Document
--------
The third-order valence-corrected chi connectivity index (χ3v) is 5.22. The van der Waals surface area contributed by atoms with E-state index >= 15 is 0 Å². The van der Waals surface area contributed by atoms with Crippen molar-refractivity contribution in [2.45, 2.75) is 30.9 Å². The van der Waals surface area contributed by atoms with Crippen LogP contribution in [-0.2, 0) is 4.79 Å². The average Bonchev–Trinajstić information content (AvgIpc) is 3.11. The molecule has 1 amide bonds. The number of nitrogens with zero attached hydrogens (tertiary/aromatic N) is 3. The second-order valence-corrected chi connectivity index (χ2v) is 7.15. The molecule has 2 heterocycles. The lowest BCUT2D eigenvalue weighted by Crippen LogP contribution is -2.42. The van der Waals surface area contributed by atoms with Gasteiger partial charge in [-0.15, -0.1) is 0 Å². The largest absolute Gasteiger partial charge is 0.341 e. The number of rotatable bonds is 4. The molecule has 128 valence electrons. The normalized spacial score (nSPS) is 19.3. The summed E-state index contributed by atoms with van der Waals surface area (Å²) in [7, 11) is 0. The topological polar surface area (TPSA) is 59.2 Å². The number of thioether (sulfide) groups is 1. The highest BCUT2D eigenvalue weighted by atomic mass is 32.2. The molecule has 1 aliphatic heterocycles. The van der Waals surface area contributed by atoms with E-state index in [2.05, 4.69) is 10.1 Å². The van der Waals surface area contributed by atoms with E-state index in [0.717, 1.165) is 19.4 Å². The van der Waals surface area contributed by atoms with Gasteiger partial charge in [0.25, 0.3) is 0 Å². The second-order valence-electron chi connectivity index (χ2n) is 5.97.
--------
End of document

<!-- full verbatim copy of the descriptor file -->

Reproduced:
The third-order valence-corrected chi connectivity index (χ3v) is 5.22. The van der Waals surface area contributed by atoms with E-state index >= 15 is 0 Å². The van der Waals surface area contributed by atoms with Crippen molar-refractivity contribution in [2.45, 2.75) is 30.9 Å². The van der Waals surface area contributed by atoms with Crippen LogP contribution in [-0.2, 0) is 4.79 Å². The average Bonchev–Trinajstić information content (AvgIpc) is 3.11. The molecule has 1 amide bonds. The number of nitrogens with zero attached hydrogens (tertiary/aromatic N) is 3. The second-order valence-corrected chi connectivity index (χ2v) is 7.15. The molecule has 2 heterocycles. The lowest BCUT2D eigenvalue weighted by Crippen LogP contribution is -2.42. The van der Waals surface area contributed by atoms with Gasteiger partial charge in [-0.15, -0.1) is 0 Å². The largest absolute Gasteiger partial charge is 0.341 e. The number of rotatable bonds is 4. The molecule has 128 valence electrons. The normalized spacial score (nSPS) is 19.3. The summed E-state index contributed by atoms with van der Waals surface area (Å²) in [7, 11) is 0. The topological polar surface area (TPSA) is 59.2 Å². The number of thioether (sulfide) groups is 1. The highest BCUT2D eigenvalue weighted by atomic mass is 32.2. The molecule has 1 aliphatic heterocycles. The van der Waals surface area contributed by atoms with E-state index in [2.05, 4.69) is 10.1 Å². The van der Waals surface area contributed by atoms with E-state index in [0.717, 1.165) is 19.4 Å². The van der Waals surface area contributed by atoms with Gasteiger partial charge in [0.25, 0.3) is 0 Å². The second-order valence-electron chi connectivity index (χ2n) is 5.97.